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Ursula Stern

Ursula Stern

"it went without saying that we would fight"
On the run from the national socialists, the Stern family from Essen, like other German Jews, had settled in the Netherlands. Here 16-year-old Ursula Stern was betrayed and arrested at the Utrecht address where she was in hiding; she was taken to the police station as a ‘punishment case’. By way of the prison on the Amstelveenseweg in Amsterdam and the SS concentration camp in Vught she was taken to the Polizeiliches Durchgangslager Westerbork. From here she was put on a transport, on April 6th, to a destination still unknown to her and the other deportees. Initially she thought she would be taken to Auschwitz, but the final destination turned out to be Sobibor. On arrival dozens of girls and men were selected, as usual, to work in the camp. ‘We were selected right away,’ Ursula stated in 1947. The elderly and disabled were immediately hauled on to tippers and removed, while the others were directed to a large barracks where they had to hand over all their luggage. ‘In a speech the Germans told the people who were going to the gas chamber not to think they could be idle,’ Ursula remembers. The SS also said that the train for Ukraine was waiting and that they would be transported there ‘to work, but first they were to bathe’. Ursula and the others who had been selected to work in the camp waited for half an hour and were then brought into the camp.

The gas chambers were in Lager III, which was hermetically sealed off from the other sections of the camp. Ursula and others were put to work in the sorting barracks in Lager II, some 300 metres away. In spite of the strict isolation of the gas chamber section it soon became clear what was happening there. Ursula heard, for example, that the people who had to work in this section of the camp were also gassed after a while, but that many did not wait for that moment and took their own lives. Ursula and many others around her were also convinced they would not be leaving the camp alive, but ‘it also went without saying that we would fight when they would come to shoot us,’ she remembers.

"from the notes inside the rucksacks we knew the children’s transport arrived from Vught"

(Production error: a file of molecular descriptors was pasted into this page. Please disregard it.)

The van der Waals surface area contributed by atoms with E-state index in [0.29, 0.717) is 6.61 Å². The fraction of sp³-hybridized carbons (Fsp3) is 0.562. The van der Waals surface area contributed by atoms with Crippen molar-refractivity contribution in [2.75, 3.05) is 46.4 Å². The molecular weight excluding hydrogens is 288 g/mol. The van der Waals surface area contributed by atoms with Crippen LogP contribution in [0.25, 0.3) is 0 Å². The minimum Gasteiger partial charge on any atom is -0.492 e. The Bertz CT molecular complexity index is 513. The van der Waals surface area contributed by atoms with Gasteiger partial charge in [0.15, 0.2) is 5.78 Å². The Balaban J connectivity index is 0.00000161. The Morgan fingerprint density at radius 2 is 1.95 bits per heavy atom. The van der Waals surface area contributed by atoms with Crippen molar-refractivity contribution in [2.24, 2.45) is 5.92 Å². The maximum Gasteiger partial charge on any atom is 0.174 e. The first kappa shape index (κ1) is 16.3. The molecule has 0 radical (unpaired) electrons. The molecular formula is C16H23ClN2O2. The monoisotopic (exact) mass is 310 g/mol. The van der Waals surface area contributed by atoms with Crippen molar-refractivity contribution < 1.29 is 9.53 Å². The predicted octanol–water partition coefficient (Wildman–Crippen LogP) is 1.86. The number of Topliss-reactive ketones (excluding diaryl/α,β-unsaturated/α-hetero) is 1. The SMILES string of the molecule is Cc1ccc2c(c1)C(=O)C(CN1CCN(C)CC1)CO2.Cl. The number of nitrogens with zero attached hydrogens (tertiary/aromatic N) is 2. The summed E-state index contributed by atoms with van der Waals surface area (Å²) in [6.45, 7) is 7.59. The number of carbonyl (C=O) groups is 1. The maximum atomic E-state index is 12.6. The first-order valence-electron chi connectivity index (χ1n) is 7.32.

The work in Lager II included sorting the clothes and possessions that the victims had been told to leave behind in the undressing area. On Fridays there was often a transport from the Netherlands, as Ursula could tell by the goods she had to sort. She remembers ‘that the children’s transport arrived from Vught, we could tell by the rucksacks. We only knew it was a Vught transport from the notes inside the rucksacks that said what these people had been told in Vught, namely that they were going to Riga.’ On 6 June 1943 the Jewish children up to the age of four and their mothers had left Vught, one day later the older children up to age 17 with their fathers or mothers. The transports - consisting of some 1270 children - went via Westerbork to Sobibor, where the victims were gassed almost immediately in Lager III.

The work in the sorting barracks enabled the prisoners to supplement their miserable diet of bread, coffee and soup with the articles of food they found in the luggage after the arrival of a transport. The prisoners came from various countries. There were Poles, Russians, Germans and Belgians, French and Dutch nationals. According to Ursula relations between the Dutch prisoners were good, but there were frictions, for example between secular Dutch Jews and the religious Polish Jews.

"I wasn’t allowed to tell anyone"
Ursula occasionally also worked in the Waldkommando, the work detail that cut down trees outside the camp in the forest, and sawed them into pieces. The wood was needed to burn the bodies from the gas chambers, among other things. The men in this detail also dug wells, and when these had to be reinforced with concrete rings after a while, the Germans also designated women to help. After the decision was made to build a Lager IV for the storage of captured Russian ammunition, Ursula worked on the construction of barracks in this new section of the camp.